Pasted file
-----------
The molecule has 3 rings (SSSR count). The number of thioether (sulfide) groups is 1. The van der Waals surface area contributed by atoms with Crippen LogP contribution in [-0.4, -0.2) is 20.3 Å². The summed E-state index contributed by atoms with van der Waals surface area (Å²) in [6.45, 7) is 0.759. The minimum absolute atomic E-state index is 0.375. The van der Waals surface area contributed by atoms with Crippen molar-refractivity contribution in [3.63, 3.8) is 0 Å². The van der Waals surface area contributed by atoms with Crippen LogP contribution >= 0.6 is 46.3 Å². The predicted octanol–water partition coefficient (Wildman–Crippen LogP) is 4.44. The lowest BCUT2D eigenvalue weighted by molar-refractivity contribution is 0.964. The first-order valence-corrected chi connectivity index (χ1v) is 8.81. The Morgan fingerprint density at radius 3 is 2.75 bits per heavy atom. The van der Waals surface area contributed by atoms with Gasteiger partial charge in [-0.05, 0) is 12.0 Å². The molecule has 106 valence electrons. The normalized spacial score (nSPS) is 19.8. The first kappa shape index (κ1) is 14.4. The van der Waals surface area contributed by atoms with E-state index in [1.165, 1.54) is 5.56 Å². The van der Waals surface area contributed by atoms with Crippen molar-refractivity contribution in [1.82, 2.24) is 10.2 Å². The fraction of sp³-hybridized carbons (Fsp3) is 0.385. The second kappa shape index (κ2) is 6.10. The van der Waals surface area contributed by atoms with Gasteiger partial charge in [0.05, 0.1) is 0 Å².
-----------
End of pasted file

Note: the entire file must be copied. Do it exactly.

The molecule has 3 rings (SSSR count). The number of thioether (sulfide) groups is 1. The van der Waals surface area contributed by atoms with Crippen LogP contribution in [-0.4, -0.2) is 20.3 Å². The summed E-state index contributed by atoms with van der Waals surface area (Å²) in [6.45, 7) is 0.759. The minimum absolute atomic E-state index is 0.375. The van der Waals surface area contributed by atoms with Crippen molar-refractivity contribution in [3.63, 3.8) is 0 Å². The van der Waals surface area contributed by atoms with Crippen LogP contribution >= 0.6 is 46.3 Å². The predicted octanol–water partition coefficient (Wildman–Crippen LogP) is 4.44. The lowest BCUT2D eigenvalue weighted by molar-refractivity contribution is 0.964. The first-order valence-corrected chi connectivity index (χ1v) is 8.81. The Morgan fingerprint density at radius 3 is 2.75 bits per heavy atom. The van der Waals surface area contributed by atoms with Gasteiger partial charge in [-0.05, 0) is 12.0 Å². The molecule has 106 valence electrons. The normalized spacial score (nSPS) is 19.8. The first kappa shape index (κ1) is 14.4. The van der Waals surface area contributed by atoms with E-state index in [1.165, 1.54) is 5.56 Å². The van der Waals surface area contributed by atoms with Crippen molar-refractivity contribution in [1.82, 2.24) is 10.2 Å². The fraction of sp³-hybridized carbons (Fsp3) is 0.385. The second kappa shape index (κ2) is 6.10. The van der Waals surface area contributed by atoms with Gasteiger partial charge in [0.05, 0.1) is 0 Å².